**Figure 4**. Example of a kinematics functionLet us consider the arm structure in Figure 4. For simplicity, the arm consists of 3 hinge joints $J_1, J_2, J_3$ (a hinge joint has only 1 DoF and can only rotate in one plane ($XY$) up or down), and $J_1$ is considered to be the root joint. Starting from the world coordinate frame ($X_{world}$, $Y_{world}$), we can describe the location of the arm by the Offset vector $(0,6)$ from the world origin and its orientation is rotated clockwise 45 degrees ($Rot(-45)$). Similarly, the joint $J_2$ has the offset vector $(5,0)$ defined in the $J_1$'s coordinate system (not the world). The same properties can be applied for $J_3$ relatively to $J_2$, and $J_3$ is usually called end-effector (the joint at the end of the kinematic chain).

The problem of forward kinematics (FK) is to compute the position of every joint in the global world coordinate given their local, relative offsets and angles (orientations). Specifically, to compute the final position and orientation of a joint in the world coordinate, all the transformations of the joint's ancestor (up to the root in the kinematic tree) need to be combined together. Therefore, transformation of a parent joint will affect all its child joints, but transformation of a child joint will not affect its parent. Formally, given the values for joint DoFs $\mathbf{\theta} = [\theta_1,\theta_2,...,\theta_n]$, we want to compute the end-effector positions in the world space $\mathbf{e} = [\mathbf{e}_1,\mathbf{e}_2...,\mathbf{e}_m]$ via the function:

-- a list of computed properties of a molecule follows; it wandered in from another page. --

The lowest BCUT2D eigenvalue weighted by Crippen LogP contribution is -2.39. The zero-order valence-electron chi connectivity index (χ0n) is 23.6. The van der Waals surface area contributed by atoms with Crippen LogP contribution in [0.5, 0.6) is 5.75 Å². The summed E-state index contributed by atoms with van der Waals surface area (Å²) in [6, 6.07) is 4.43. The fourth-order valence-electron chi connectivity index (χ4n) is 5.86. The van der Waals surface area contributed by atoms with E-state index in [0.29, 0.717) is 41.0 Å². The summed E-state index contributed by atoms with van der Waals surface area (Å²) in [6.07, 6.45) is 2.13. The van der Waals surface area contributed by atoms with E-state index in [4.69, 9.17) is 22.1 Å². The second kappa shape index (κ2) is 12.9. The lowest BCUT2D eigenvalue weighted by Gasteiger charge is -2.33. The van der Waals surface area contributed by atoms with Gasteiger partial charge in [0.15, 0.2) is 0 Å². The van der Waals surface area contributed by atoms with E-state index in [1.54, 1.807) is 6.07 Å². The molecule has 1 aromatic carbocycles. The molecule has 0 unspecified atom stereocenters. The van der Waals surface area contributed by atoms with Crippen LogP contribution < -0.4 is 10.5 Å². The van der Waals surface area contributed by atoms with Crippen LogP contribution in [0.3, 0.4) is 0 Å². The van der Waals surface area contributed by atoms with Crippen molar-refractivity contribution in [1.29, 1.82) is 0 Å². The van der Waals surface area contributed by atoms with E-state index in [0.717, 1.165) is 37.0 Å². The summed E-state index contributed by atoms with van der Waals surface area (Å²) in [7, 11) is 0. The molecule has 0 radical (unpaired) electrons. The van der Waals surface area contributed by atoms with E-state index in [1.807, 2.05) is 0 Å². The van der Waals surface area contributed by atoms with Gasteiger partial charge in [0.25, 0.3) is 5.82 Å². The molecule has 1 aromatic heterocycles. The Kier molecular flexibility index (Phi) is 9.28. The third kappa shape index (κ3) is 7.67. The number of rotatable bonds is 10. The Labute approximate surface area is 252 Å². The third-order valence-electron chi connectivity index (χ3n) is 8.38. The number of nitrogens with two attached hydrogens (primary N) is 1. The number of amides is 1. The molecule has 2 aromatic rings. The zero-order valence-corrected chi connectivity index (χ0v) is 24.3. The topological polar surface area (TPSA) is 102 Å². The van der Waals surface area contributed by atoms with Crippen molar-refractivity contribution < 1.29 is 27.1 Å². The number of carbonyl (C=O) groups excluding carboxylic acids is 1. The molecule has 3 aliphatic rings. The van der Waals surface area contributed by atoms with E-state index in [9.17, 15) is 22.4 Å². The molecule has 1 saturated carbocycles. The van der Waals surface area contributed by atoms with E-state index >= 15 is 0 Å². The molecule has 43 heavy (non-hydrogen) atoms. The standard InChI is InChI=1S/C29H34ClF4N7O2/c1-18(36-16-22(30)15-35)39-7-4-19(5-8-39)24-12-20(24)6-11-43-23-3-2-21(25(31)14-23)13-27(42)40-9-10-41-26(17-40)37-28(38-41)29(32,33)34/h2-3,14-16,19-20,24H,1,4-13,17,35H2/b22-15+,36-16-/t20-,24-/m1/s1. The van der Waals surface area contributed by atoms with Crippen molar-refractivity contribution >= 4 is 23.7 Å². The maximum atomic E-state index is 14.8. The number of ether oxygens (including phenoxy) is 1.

Consider the point $P = (2,0)$ (in $J_3$ coordinate) in Figure 4 for example. To obtain the world transformation of that point, we need to multiply the transformation matrix $\mathbf{M}_3$, $\mathbf{M}_2$ and then $\mathbf{M}_1$ (first transforming $J_3$ coordinate into $J_2$ coordinate, then to $J_1$ and finally to the world):

which is specifically decomposed as $P_{world} = T(0,6)R(-45)T(5,0)R(50)T(4,0)R(30)P_{local}$ where T is the translation and R is the rotation. Generally, to compute world space joint matrices, we will need to perform tree traversal from the root of the skeleton and concatenate the local transformation to the parent's world transformation when visiting a joint. Thus this is an efficient and simple-to-implement technique to specify and manipulate motion to create character animation.